PyeongChang 2018

MUNICH -(MunichNOW Sports)- Though we would never support, condone or aid an independent Bavarian movement (though the idea of a king and queen would be rad), we thought now at the half way point might be a good time to see how many medals Bavaria would have if it competed as an independent country.

Elis Wiklund in Garmisch-Partenkirchen 1936
Bavaria hosted the Winter Olympics at Garmisch-Partenkirchen 1936
Germany has been killing it at the Olympic Games in Pyeongchang. There have been medals in the usual disciplines, those almost never seen on American TV like the biathlon, cross country skiing, luge and something called the Nordic combined, which exists we are told by our crackpot researchers.

There have been a few surprises too. Germany won the pairs figure skating with a German-passport-carrying Ukrainian, who can flat out skate better than most of us can walk, and a Frenchman whose biggest task is to throw the Ukrainian as high and far as he can and make sure he does all of the other things in the program without being noticed. Also, a German won a snowboarding competition, which is usually dominated by the Americans.

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This would be the halfway Closing Ceremonies Parade. Bavaria would have at this point: 8 individual or team golds, a silver and a bronze.

Announcer: “And here they come now. The Bavarian Winter Olympic Team, the beautiful white and blue flag carried by a woman, and rightfully so, their dominance in the endurance events a testament to their strength and fortitude.”

Color Commentary: “Wait! Look! It looks like the Bavarian flag is being carried by two women, a statement on the importance of the team or club or group over the individual, a typical and honorable trait found in the Bavarians.”

Announcer: “Yes, no competition between teammates and the flag is being carried by Laura Dahlmeier and Natalie Geissenberger, two of the most decorated Bavarian Olympians of the last decade. Dahlmeier from Garmisch-Partenkirchen and Munich’s own Geissenberger got the Bavarian ball rolling with their dominance in the early events, perhaps allowing some of the other Bavarian athletes a chance to relax and let their performances flow.”

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Laura Dahlmeier at Biathlon WC 2015 Nové Město
Laura DAHLMEIER—Garmisch-Partenkirchen, Biathlon 7.5 km Sprint, 10 km Pursuit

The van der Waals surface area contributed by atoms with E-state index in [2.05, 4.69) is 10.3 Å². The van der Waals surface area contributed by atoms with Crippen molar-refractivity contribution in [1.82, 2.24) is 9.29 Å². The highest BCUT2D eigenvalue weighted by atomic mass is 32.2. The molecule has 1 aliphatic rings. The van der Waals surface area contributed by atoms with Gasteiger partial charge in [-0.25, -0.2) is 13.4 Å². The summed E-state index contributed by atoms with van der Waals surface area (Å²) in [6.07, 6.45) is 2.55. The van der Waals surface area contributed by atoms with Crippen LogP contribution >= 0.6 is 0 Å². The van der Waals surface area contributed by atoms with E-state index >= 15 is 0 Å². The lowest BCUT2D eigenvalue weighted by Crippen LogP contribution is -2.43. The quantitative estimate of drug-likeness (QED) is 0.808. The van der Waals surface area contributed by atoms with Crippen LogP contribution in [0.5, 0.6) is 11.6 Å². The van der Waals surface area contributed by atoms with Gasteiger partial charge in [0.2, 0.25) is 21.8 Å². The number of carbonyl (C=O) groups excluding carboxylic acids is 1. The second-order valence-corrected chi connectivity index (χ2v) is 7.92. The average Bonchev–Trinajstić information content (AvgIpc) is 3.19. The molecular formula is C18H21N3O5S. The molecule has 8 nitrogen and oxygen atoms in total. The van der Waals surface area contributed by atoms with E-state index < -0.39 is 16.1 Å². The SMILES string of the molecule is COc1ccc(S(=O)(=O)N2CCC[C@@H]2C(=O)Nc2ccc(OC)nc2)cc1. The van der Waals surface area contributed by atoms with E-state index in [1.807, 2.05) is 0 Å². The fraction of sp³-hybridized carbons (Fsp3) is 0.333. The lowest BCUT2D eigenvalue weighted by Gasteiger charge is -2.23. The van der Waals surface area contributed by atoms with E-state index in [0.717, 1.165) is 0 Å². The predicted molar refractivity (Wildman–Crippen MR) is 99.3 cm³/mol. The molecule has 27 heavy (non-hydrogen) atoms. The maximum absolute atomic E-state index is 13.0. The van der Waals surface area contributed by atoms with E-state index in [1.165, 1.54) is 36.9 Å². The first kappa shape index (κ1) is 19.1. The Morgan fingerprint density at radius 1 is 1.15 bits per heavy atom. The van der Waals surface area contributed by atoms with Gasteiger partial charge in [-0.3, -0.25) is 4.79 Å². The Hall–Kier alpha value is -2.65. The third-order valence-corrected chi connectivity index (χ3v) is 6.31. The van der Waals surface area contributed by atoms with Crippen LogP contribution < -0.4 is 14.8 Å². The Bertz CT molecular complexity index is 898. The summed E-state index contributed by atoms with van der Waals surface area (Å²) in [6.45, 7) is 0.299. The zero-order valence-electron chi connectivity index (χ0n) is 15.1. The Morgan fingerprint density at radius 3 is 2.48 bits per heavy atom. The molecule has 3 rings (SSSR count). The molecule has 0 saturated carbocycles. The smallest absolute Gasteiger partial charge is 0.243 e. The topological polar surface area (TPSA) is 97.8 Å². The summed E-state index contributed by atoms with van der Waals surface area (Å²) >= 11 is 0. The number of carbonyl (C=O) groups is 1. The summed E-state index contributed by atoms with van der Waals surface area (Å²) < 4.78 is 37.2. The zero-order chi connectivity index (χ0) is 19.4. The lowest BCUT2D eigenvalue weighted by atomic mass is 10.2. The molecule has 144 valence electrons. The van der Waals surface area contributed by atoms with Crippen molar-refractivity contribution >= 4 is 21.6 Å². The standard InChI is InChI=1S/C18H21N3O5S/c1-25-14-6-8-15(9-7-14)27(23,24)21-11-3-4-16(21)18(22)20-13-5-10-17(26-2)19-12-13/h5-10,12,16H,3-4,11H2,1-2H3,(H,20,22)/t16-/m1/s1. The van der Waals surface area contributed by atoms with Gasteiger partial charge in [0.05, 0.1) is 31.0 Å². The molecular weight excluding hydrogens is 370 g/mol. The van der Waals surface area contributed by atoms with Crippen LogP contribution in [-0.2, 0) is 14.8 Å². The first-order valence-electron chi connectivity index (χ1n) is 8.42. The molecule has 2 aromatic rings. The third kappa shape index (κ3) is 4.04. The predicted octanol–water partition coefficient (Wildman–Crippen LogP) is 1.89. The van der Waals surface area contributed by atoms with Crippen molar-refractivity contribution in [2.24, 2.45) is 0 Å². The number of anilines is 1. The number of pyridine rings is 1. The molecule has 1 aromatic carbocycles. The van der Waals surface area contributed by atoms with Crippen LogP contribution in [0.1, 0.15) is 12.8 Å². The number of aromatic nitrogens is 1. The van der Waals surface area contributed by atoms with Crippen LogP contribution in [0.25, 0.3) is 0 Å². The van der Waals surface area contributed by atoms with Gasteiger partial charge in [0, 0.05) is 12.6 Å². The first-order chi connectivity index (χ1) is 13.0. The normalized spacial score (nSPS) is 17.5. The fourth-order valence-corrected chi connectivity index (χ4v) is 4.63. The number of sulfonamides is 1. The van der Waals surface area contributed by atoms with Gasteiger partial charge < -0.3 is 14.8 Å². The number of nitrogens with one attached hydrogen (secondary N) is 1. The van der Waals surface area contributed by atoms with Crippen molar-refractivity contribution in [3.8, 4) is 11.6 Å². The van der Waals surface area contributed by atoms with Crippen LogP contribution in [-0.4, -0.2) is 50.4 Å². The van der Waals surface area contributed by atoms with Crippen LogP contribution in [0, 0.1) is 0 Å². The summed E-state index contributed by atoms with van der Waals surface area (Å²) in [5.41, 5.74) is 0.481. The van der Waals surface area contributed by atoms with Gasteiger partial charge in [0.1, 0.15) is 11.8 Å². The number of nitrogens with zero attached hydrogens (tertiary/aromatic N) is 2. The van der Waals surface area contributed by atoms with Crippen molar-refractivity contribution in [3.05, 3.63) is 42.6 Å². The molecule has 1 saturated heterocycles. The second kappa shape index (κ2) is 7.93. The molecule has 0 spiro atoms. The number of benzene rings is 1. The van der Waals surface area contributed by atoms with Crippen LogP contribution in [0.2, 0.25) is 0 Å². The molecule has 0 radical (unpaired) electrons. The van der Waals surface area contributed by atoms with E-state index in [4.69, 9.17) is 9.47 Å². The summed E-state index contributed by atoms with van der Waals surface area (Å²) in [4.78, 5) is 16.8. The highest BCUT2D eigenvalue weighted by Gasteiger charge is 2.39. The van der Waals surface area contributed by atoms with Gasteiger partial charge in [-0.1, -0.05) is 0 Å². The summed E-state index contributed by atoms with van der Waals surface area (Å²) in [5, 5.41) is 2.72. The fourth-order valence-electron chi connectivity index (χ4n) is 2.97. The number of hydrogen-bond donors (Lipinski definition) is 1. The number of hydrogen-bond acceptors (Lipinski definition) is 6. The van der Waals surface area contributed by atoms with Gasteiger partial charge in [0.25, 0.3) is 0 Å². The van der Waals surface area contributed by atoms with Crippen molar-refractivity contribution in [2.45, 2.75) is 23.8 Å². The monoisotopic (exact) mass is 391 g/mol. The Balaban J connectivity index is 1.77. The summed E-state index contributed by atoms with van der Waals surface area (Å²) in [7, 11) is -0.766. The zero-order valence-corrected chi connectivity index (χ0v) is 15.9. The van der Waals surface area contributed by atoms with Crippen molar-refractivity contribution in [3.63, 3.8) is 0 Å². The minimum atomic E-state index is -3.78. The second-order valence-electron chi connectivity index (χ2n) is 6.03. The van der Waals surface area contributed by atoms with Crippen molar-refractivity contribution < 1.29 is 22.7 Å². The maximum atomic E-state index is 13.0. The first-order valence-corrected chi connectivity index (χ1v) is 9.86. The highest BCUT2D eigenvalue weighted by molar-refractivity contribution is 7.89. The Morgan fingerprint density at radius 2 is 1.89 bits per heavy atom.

2017-12-01 Natalie Geisenberger by Sandro Halank–1
Natalie GEISENBERGER—Munich, Luge
Color Commentator: “Flowing performances are not usually something found amongst the Bavarians, but yes, those early medals may have given the squad a collective sporting soma.”

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Andreas WELLINGER—Traunstein, Ski Jumping
Announcer: “We would be remiss, however, if we failed to mention the early gold last Saturday, in the event of ski jumping, the Normal Hill Individual, won by the mighty mite Andreas Wellinger, from Traunstein.

His performance and execution were sublime and his exuberance on the podium helped remind many of us exactly what it is the whole Olympic Games are about.”

Color Commentary: “Back to the ladies, Dahlmeier, with two golds and a bronze this Games in the biathlon, has been an absolute beast, and Geissenberger with her two golds in the individual and team luge, to go with another gold from Sochi and a bronze from Vancouver has been a consistent champion for many years.”

2017-02-25 Tobias Wendl, Tobias Arlt by Sandro Halank–1
Tobias ARLT—Berchtesgaden, Luge Doubles
Announcer: “There’s Tobias Arlt, from Berchtesgaden, has repeated in 2018 what he won in 2014, a double gold in the luge doubles and the team relay.”

Color Commentator: “Most people would not recognize Tobias on the street, unless he wore his combined four gold medals.”

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Katharina ALTHAUS—Obertsdorf, Ski Jumping
Announcer: “And there are the final two, silver-medalist in ski jumping Katharina Althaus, and the now certain-to-be-soon-naturalized Bruno Massot! What a skate he had the other night! It had been 66 years since Germany won a pair figure skating gold, and though it took two persons not born in Germany to pull off the trick, Massot lives in Oberstdorf and he will be recognized on most streets in Germany for a long, long, time!”

2016 Rostelecom Cup Aliona Savchenko Bruno Massot IMG 1893
Bruno Massot—lives in Obertsdorf, Figure Skating Pairs, with pairs partner Aliona Savchenko
Color Commentator: “Massot lives in Obertsdorf and so does Althaus. He’s French and well, any chance he’s rendezvousing with Kathi near the ski jump?”

Announcer: “C’est la vie. And here comes Belorussia…”

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Michael V. Owens
Born in San Diego and raised in Florida, Michael grew to appreciate the ocean deeply. This changed when he moved to Munich but the Bavarian Alps are a suitable substitute for the Atlantic Ocean. Like many here, he enjoys hiking, biking and swimming during the 6-week long summer. He has diplomas in History and English literature. Michael gives lectures at Ludwig-Maximilians-Universität München on English writing skills, English grammar and American culture. He has lived in Munich for nearly two decades, the last 12 years with his wife. They have an eight-year-old daughter who speaks German and English equally. Michael does not. He hopes to (at some point) learn German, but is convinced Oscar Wilde was correct when he said, “Life is too short to learn German.” Michael can be read with fewer constraints from his editors at He can also be found on Facebook, Twitter, and Instagram under the name LaptopsAndLederhosen.